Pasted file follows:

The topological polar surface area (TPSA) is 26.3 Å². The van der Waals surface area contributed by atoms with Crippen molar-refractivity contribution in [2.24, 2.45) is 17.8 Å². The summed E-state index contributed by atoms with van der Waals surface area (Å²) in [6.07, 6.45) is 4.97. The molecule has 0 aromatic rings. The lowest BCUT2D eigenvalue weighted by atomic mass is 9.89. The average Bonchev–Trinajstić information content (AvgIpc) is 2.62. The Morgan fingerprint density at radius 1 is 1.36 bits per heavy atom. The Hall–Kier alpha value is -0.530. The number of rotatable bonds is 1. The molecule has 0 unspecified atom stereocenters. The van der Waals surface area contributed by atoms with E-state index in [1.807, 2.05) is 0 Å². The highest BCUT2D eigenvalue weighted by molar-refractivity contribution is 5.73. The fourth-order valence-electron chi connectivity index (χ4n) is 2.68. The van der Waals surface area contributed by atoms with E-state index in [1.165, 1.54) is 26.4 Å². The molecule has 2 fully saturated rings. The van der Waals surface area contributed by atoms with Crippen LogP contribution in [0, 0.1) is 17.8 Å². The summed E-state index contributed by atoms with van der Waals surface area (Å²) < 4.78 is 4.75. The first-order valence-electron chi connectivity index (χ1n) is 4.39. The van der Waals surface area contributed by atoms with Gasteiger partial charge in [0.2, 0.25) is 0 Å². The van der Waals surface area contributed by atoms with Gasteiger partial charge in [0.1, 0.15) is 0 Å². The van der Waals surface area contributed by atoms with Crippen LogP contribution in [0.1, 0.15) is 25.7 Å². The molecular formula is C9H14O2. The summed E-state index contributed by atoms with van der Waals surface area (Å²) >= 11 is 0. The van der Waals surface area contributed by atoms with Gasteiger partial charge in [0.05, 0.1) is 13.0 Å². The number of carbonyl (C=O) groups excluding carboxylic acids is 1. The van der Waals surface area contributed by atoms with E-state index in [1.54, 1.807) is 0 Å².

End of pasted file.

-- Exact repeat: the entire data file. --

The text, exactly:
The topological polar surface area (TPSA) is 26.3 Å². The van der Waals surface area contributed by atoms with Crippen molar-refractivity contribution in [2.24, 2.45) is 17.8 Å². The summed E-state index contributed by atoms with van der Waals surface area (Å²) in [6.07, 6.45) is 4.97. The molecule has 0 aromatic rings. The lowest BCUT2D eigenvalue weighted by atomic mass is 9.89. The average Bonchev–Trinajstić information content (AvgIpc) is 2.62. The Morgan fingerprint density at radius 1 is 1.36 bits per heavy atom. The Hall–Kier alpha value is -0.530. The number of rotatable bonds is 1. The molecule has 0 unspecified atom stereocenters. The van der Waals surface area contributed by atoms with E-state index in [1.807, 2.05) is 0 Å². The highest BCUT2D eigenvalue weighted by molar-refractivity contribution is 5.73. The fourth-order valence-electron chi connectivity index (χ4n) is 2.68. The van der Waals surface area contributed by atoms with E-state index in [1.165, 1.54) is 26.4 Å². The molecule has 2 fully saturated rings. The van der Waals surface area contributed by atoms with Crippen LogP contribution in [0, 0.1) is 17.8 Å². The summed E-state index contributed by atoms with van der Waals surface area (Å²) < 4.78 is 4.75. The first-order valence-electron chi connectivity index (χ1n) is 4.39. The van der Waals surface area contributed by atoms with Gasteiger partial charge in [0.2, 0.25) is 0 Å². The van der Waals surface area contributed by atoms with Gasteiger partial charge in [0.1, 0.15) is 0 Å². The van der Waals surface area contributed by atoms with Crippen LogP contribution in [0.1, 0.15) is 25.7 Å². The molecular formula is C9H14O2. The summed E-state index contributed by atoms with van der Waals surface area (Å²) >= 11 is 0. The van der Waals surface area contributed by atoms with Gasteiger partial charge in [0.05, 0.1) is 13.0 Å². The number of carbonyl (C=O) groups excluding carboxylic acids is 1. The van der Waals surface area contributed by atoms with E-state index in [1.54, 1.807) is 0 Å².